As many Leasiders are aware, there is now another gigantic crater in town—the one excavated at Laird and Wicksteed’s northeast corner, behind the autobody shop that refused to sell out to developers. We missed golden opportunities to better exploit prior craters that became filled in by the Smart Centre and Leaside Village (the Longo’s plaza). Let’s not make that mistake again. The developer has very kindly performed the required excavation; now is the time for the appropriate level of government to expropriate the site. And build something unique to Leaside, rather than a third megabox shopping plaza that will turn all of Laird East into a retail sprawl that just begs to be airlifted back to Mississauga where surely it came from and belongs, (Longo’s heritage building excepted).
Let’s think outside the boxes for a moment. Back in the 1930s, even amidst a Great Depression, Leasiders had vision, combined with a love of exotic sports and the great outdoors. Leaside’s hinterland—Thorncliffe Park—featured not only a horseracing track, but one of the largest skijump installations in North America. There was even an aerodrome in Leaside proper for adventurous souls with a bit of pocket cash to commandeer a small plane and a mediumsized pilot for an overhead ‘Sunday drive’. (These days we whine whenever we so much as hear a plane making the big turn toward Pearson.)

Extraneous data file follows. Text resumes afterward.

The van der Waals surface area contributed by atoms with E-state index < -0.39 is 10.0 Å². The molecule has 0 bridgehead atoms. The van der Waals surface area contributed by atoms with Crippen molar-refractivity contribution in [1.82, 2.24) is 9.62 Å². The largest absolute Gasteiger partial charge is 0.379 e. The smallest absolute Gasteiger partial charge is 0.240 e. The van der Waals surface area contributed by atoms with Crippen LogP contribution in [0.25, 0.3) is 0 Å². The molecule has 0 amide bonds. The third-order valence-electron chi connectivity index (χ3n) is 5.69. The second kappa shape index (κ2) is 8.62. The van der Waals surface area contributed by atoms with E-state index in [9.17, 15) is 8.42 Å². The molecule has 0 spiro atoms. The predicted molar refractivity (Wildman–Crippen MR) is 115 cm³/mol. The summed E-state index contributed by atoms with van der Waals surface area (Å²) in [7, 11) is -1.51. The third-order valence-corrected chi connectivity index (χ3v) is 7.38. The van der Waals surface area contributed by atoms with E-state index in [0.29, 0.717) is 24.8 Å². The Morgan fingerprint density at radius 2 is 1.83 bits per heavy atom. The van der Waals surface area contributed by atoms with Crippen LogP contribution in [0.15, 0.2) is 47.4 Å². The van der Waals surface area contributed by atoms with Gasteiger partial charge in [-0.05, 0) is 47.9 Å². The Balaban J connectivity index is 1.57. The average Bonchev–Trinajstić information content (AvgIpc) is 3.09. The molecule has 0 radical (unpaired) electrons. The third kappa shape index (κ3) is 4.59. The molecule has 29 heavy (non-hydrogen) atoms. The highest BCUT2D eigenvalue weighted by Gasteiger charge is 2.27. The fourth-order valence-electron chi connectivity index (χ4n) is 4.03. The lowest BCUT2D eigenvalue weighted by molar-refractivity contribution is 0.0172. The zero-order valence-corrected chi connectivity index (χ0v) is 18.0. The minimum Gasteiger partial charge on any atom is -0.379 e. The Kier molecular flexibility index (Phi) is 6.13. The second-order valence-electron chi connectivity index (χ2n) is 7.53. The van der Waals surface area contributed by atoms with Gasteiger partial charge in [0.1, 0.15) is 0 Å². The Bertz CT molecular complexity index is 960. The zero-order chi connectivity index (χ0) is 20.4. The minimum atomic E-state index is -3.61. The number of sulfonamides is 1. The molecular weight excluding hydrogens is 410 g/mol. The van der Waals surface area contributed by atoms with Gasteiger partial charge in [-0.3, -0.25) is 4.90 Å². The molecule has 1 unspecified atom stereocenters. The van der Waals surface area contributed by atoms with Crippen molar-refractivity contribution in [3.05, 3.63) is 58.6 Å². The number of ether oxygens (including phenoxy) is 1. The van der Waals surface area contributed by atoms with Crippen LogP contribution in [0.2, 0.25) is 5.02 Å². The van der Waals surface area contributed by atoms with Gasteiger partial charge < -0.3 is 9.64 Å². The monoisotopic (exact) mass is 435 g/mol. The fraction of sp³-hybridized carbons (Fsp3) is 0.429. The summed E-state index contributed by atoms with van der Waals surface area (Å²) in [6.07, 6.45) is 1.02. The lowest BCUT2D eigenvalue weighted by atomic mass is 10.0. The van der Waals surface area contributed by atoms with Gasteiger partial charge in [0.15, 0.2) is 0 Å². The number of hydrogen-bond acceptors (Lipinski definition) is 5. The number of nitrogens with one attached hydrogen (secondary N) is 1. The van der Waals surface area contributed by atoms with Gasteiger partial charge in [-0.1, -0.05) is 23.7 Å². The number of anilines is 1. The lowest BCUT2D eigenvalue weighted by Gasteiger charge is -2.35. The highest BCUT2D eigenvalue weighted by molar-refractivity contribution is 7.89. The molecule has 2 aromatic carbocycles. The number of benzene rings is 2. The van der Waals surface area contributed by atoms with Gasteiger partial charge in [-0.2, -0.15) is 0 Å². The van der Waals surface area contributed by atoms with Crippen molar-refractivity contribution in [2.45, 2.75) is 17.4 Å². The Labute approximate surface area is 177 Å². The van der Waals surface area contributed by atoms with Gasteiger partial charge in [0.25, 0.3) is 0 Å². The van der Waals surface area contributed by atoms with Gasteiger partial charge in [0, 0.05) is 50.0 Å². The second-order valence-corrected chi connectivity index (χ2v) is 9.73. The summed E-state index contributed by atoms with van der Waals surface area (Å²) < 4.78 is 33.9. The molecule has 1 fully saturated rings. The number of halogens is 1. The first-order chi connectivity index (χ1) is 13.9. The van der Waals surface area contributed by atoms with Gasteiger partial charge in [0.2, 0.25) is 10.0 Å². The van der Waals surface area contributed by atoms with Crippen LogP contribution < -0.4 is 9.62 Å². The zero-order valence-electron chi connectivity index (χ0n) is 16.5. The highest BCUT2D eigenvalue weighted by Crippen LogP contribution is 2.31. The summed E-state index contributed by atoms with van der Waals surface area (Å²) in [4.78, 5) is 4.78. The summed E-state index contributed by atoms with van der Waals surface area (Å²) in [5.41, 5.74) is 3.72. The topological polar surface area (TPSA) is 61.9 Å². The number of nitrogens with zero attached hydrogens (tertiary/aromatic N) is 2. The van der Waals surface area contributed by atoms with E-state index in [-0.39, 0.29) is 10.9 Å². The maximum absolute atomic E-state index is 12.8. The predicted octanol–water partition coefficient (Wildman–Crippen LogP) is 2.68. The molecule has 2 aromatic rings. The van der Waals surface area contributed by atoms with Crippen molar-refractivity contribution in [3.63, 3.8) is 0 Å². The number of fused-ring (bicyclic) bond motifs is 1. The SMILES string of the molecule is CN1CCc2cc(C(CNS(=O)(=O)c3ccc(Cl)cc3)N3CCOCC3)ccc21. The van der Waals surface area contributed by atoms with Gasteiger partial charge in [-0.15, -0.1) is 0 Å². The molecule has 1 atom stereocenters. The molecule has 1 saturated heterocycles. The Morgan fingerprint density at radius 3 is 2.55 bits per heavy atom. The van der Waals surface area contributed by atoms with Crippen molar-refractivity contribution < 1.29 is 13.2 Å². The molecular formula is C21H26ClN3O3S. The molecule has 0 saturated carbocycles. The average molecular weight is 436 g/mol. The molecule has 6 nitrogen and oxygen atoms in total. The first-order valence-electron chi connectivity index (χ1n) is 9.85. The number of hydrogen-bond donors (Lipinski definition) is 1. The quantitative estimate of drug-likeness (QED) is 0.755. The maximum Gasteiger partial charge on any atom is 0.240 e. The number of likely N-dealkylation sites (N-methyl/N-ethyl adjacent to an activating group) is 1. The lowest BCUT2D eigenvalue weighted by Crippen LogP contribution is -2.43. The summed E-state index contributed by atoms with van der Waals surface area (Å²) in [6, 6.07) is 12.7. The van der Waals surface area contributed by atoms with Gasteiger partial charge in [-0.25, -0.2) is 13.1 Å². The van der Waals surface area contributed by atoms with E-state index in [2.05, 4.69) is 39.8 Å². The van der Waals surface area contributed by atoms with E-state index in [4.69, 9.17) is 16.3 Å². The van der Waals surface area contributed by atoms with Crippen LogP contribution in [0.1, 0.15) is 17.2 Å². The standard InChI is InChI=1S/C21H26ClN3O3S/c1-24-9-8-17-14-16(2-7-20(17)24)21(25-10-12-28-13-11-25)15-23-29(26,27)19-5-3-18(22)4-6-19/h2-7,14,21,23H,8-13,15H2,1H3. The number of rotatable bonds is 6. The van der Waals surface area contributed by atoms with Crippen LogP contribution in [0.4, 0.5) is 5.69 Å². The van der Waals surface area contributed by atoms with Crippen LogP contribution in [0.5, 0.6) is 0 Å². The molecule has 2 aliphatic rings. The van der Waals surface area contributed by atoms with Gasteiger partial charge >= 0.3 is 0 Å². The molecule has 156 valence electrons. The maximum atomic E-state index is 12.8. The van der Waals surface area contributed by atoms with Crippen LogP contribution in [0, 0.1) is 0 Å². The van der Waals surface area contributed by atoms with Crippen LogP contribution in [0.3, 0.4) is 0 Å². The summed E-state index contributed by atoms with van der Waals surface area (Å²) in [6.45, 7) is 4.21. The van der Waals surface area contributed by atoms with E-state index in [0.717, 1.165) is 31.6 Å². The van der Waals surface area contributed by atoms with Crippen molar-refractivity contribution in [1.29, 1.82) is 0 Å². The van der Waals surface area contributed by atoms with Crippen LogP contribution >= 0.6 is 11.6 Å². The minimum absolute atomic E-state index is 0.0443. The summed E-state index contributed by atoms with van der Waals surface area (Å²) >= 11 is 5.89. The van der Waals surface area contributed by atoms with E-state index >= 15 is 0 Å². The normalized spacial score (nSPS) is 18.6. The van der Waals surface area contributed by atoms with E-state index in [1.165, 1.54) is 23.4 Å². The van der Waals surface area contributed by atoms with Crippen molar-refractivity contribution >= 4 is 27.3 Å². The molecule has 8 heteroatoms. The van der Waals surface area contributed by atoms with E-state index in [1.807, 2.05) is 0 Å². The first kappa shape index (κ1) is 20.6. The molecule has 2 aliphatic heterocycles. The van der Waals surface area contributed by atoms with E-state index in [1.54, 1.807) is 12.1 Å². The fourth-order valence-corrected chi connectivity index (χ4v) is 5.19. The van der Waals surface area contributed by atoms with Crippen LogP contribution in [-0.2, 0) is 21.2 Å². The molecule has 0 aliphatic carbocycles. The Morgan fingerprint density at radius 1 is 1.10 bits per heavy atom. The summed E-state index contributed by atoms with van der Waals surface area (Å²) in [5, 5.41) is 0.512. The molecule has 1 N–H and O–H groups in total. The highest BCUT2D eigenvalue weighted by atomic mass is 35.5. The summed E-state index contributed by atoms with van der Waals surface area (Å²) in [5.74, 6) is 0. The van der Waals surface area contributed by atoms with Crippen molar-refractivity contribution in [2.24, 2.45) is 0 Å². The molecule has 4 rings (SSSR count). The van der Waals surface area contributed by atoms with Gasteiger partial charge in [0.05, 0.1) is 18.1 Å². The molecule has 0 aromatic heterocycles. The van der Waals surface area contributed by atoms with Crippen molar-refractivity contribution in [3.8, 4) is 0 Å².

For a hint of what an adventuresome Leaside could aspire to, drive or stroll over to the Vanderhoof Skate Park, across from the two Dog Hotels (where canines do their boarding) toward the eastern end of Research Road. There you will find what looks like an artfully graffitied science fiction version of a concrete swimming pool, but in fact sculpted to facilitate all manner of skateboarding maneuvers and acrobatics. There are 19 such facilities in Toronto and skateboard enthusiasts are anticipating a 20th.
Why not let that 20th be the most enormous skateboarding installation on Planet Earth, with slopes so Himalayan that boarders will require backup jetpacks in case of misjudgments. I recall seeing a report in the National Post a decade ago about an Israeli inventor who was doing a final debugging on his jetpack model; surely they’re coming off the production line by now. No problem, in any event: skaters do wear helmets, the dent repair shop is right next door, and if needed, a handy concussion clinic on Laird is always looking for business. Welcome to The Leaside World Skateboard Park at Laird and Wicksteed. It would be so ultramegalarge that stands for spectators could be built on peninsulas jutting out toward to centre. Once skateboarding is declared a Summer Olympics sport, thanks to Leaside the Olympic Committee will be begging Toronto to make a surething bid. In winter, the park could double as the world’s largest artificial icesurface for pleasure skating.
Then again, the OMB might not approve. Darn. I suppose we could always just fill up the existing muddy crater with water and make it the biggest catfish pond around. Better than another friggin’ shopping plaza.